Lebanese voters cast their ballots in the third round of parliamentary elections. The final round is scheduled for June 19th. This is the first election in nearly thirty years to take place in Lebanon without the presence of Syrian troops, which had occupied the country since 1976. But United Nations Security Council Resolution fifteen-fifty-nine also requires the Syrian government to withdraw its intelligence agents from Lebanon.
U-N Secretary-General Kofi Annan says he is concerned about the continued presence of Syrian intelligence officers in Lebanon:
"We are now receiving reports that there may be elements that are still there and we are considering the possible return of the verification team to ascertain what's going on."
U.S. State Department spokesman Sean McCormack says, "Syria's long presence inside Lebanon has created an environment of intimidation":
"We want to see the elections that are now ongoing in Lebanon occur in a free and fair manner, without any outside interference or intimidation.... I think it's the shared view of the world that in the wake of passage of resolution fifteen-fifty-nine, it is not business as usual in Lebanon."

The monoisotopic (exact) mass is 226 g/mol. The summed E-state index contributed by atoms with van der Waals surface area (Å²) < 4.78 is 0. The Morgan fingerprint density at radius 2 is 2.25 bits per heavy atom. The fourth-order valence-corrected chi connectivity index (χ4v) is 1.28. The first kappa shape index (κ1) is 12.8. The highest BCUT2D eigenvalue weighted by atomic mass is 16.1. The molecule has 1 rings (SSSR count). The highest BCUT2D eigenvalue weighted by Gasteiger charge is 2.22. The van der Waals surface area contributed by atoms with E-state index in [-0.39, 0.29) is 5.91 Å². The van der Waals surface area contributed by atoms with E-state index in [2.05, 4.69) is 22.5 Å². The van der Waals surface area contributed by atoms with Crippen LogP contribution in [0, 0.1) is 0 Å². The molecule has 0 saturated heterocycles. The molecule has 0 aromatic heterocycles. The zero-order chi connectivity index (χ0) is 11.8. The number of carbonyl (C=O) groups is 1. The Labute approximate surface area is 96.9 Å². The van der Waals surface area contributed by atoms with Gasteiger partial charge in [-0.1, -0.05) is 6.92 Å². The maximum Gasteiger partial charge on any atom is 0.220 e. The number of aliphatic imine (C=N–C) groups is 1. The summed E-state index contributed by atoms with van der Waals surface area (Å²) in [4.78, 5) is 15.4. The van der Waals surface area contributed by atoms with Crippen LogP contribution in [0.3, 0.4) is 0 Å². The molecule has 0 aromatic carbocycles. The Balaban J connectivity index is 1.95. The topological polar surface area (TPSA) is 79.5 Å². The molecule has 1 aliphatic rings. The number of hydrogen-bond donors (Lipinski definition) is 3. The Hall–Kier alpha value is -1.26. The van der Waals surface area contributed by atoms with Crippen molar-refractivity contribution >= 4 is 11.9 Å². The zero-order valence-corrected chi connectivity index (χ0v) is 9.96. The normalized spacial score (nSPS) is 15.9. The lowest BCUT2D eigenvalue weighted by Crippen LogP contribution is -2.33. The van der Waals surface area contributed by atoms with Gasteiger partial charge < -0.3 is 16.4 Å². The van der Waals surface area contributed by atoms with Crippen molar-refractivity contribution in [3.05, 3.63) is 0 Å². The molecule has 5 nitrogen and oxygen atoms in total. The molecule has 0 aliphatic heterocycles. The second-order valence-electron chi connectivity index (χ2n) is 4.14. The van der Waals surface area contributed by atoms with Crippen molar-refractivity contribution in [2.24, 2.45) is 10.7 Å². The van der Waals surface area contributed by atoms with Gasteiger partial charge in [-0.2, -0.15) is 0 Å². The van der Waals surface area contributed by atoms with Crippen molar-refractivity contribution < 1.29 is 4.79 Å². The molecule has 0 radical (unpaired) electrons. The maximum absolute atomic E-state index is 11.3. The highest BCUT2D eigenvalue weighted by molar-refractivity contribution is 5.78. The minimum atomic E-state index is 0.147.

In January, former Lebanese prime minister Rafik al Hariri, a real opponent of Syria's occupation, was assassinated. Protests following the assassination forced Syria to withdraw its remaining fifteen-thousand troops. The situation in Lebanon, says State Department spokesman McCormack, "has changed":
"The Lebanese people now have the opportunity to take control and define their own future, free of outside interference. And I would just add that the eyes of the world are on Lebanon, that countries around the world, members of the Security Council, are watching what happens in Lebanon, and we are listening to the Lebanese people."
The Syrian government, says State Department spokesman McCormack, understands "quite clearly what they need to do."
The preceding was an editorial reflecting the views of the United States Government.